a constant source of Irritation. The his
tory of tho world proved this. It was
urged that the Sandwich islands were the
key to the Pacific. Its strategic importance
was emphasized as if guns mounted there
could command the Nicaragua canal and
the Pacific coast, thousands of miles away.
The annexation of Hawaii would establish
a bad precedent. The appetite grew by
what It fed upon. Today the cry was "Give
us Hawaii;" tomorrow it will be "Give us
Cuba," and the next day "Give us Samoa."
These appeals would all be justified by
the pleasant sophistries which appealed
to our vanity and cupidity until at last we
would find ourselves Irretrievably commit
ted to a policy unnecessary to the material
happiness of our people, hurrying along a
path which was strewn with the wrecks
of empires and of nations. (Applause).
He did not deny, he said, that the acqui
sition of foreign territory had added to the
prosperity of nations. Hut history showed
it to have been ultimately a source of weak
ness. Cupidity bred oppression. It plied up
taxes, It shed human blood, it was the first
step toward dismemberment. Lt the na
tions of the old world pursue this policy
of aggrandizement to their hearts' content;
let them saddle their people with debt,
equip armies and navies and shed oceans
of blood. Let England boast, If she pleased,
that the sun never sets upon her territory.
But let us remember that lt never goes
down upon the misery her policy has cre
ated. Her people starve in India. Let wars
and rumors of wars bring anxiety to the
faces of her colonists, but let the flower of
her colonies which broke away from her
domination one hundred years ago and
which, by pursuing the opposite policy, has
outstripped her, continue to stand as an
example to the civilized world. While others
seek war and Its horrors, let us soothe our
people with enduring peace. "Peace hath
her victories no less renowned than war."
We are in the infancy of our resources,
the morning of our material development.
We will be wise to develop our matchless
country. Tho internal reforms which our
country demand present a field broad
enough to enlist our best efforts, the purifica
tion of the ballot, the crushing of the rings
and trusts which plunder our people with
out stint, the restriction of Immigration,
the establishment of a fixed and stable
standard of value and the reform of our
banking laws afford work for us to do.
Let us not be known and execrated as
the "roistering bullies of the western hem
Our country Is all powerful. The world
concedes our strength. "While lam proud
of our navy," continued Mr. Johnson, Im
pressively, "I sometimes think that the
powerful battleships we have built have
bred feelings of Intolerance and Insolence.
It Is not more true that a plethoric treas
ury breeds public plunder than that a well
equipped army and navy rashly leada to
friction and war.
"Let our equipment insure peace rather
than provoke war (applause).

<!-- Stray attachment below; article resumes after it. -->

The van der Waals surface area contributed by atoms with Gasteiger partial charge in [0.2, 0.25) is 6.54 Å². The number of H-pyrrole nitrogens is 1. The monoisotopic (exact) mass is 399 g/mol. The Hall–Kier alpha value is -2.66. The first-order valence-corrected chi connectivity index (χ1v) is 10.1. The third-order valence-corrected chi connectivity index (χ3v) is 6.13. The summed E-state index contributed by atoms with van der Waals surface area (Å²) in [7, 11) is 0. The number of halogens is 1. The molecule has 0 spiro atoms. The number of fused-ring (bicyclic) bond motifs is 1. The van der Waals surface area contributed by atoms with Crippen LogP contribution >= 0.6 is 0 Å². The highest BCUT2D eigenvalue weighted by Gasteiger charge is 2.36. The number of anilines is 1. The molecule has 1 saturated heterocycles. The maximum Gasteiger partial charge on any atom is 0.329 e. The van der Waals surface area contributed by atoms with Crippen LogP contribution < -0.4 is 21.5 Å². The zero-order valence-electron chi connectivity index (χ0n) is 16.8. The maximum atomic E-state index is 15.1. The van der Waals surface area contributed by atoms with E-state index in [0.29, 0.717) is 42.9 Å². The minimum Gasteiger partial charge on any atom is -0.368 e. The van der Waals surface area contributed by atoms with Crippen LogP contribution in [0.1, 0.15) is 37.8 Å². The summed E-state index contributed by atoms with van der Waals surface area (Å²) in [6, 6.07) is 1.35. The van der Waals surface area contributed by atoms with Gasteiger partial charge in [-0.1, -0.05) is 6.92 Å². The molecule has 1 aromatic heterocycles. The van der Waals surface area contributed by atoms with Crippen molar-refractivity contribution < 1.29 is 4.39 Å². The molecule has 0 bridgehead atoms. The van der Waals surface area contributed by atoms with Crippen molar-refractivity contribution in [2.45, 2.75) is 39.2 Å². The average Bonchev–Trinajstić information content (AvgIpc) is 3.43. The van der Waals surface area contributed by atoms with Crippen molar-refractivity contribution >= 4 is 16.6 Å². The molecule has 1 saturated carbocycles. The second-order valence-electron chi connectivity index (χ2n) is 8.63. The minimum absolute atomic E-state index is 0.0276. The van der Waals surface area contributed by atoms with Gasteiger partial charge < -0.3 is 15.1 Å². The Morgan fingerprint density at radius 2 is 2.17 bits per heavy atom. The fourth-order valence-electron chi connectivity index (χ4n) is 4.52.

"While It may seem that these remarks
are premature, and that I have taken too
firm a grip on the forelock of time, lt Is
my purpose to sound the alarm, that the
house and the country may understand tbe
character of the proposition pending in the
senate. My Information Is that tbe treaty |
will fall in the senate. But it will be sup
planted by a joint resolution providing for i
Eight Pages
To Be Pushed With All
Due Diligence
Not at All the Result of Spanish Com
plications but Are Neverthe
less Effective
Associated Press Special Wire
WASHINGTON, Feb. 22.—A1l the gov
ernment departments were closed In Wash
ington today» save the navy department,
where a few of the officials assembled to
receive any dispatches that might arrive
and to close the contract with the wreck
ers for the recovery of the effects on the
Maine and the vessel herself. If that be
practicable. The signing of the wrecking
contract was the most important event ot
the day, and, this concluded, the officials
closed up shop and went home to enjoy
a respite from the rush of the past week.
Captain Sigsbee was heard from In a dis
patch, which Indicates that close attention
will be given to the coal bunkers by the
navy court of inquiry.
Washington officials unquestionably have
been for some time preparing for any emer
gency that may arise, but appearances at
the department today would Indicate that
any necessary orders have already been
given, and that the situation is not one
calling for Immediate activity at Wash
ington. The Castlne and Cincinnati, In
accordance with orders made known some
time ago by tho Associated Press, are to
move much further north, to West Indian
waters, and at Norfolk the monitor Terror
has been ordered to be In readiness and
may be sent to New York later.
The senate passed a bill to add two ar
tillery regiments to the strength of the
army. This measure has been urged for
many months by officials of the war de
partment, who foresaw that, while con
gress of late years had taken measures for